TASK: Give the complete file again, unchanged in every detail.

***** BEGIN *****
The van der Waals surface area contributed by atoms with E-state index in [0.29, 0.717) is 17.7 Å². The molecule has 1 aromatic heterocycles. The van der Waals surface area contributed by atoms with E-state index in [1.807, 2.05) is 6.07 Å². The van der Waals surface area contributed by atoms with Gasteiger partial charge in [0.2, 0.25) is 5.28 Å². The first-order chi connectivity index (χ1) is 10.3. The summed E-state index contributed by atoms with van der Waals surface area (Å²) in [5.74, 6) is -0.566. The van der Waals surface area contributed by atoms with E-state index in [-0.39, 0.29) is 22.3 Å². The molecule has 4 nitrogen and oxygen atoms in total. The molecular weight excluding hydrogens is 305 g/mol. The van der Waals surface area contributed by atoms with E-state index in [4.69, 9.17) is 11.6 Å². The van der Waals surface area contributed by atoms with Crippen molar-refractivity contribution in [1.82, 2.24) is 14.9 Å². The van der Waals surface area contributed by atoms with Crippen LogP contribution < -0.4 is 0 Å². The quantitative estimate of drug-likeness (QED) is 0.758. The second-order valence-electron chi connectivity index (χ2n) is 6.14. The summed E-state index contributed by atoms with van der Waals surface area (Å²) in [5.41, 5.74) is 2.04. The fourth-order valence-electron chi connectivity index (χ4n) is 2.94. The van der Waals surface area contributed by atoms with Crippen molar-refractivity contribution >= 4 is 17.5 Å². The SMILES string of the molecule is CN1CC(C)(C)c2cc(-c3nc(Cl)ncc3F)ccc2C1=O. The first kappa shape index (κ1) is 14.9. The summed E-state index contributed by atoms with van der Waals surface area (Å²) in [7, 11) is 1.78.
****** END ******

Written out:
The van der Waals surface area contributed by atoms with E-state index in [0.29, 0.717) is 17.7 Å². The molecule has 1 aromatic heterocycles. The van der Waals surface area contributed by atoms with E-state index in [1.807, 2.05) is 6.07 Å². The van der Waals surface area contributed by atoms with Gasteiger partial charge in [0.2, 0.25) is 5.28 Å². The first-order chi connectivity index (χ1) is 10.3. The summed E-state index contributed by atoms with van der Waals surface area (Å²) in [5.74, 6) is -0.566. The van der Waals surface area contributed by atoms with E-state index in [-0.39, 0.29) is 22.3 Å². The molecule has 4 nitrogen and oxygen atoms in total. The molecular weight excluding hydrogens is 305 g/mol. The van der Waals surface area contributed by atoms with E-state index in [4.69, 9.17) is 11.6 Å². The van der Waals surface area contributed by atoms with Crippen molar-refractivity contribution in [1.82, 2.24) is 14.9 Å². The van der Waals surface area contributed by atoms with Crippen LogP contribution < -0.4 is 0 Å². The quantitative estimate of drug-likeness (QED) is 0.758. The second-order valence-electron chi connectivity index (χ2n) is 6.14. The summed E-state index contributed by atoms with van der Waals surface area (Å²) in [5.41, 5.74) is 2.04. The fourth-order valence-electron chi connectivity index (χ4n) is 2.94. The van der Waals surface area contributed by atoms with Crippen molar-refractivity contribution >= 4 is 17.5 Å². The SMILES string of the molecule is CN1CC(C)(C)c2cc(-c3nc(Cl)ncc3F)ccc2C1=O. The first kappa shape index (κ1) is 14.9. The summed E-state index contributed by atoms with van der Waals surface area (Å²) in [7, 11) is 1.78.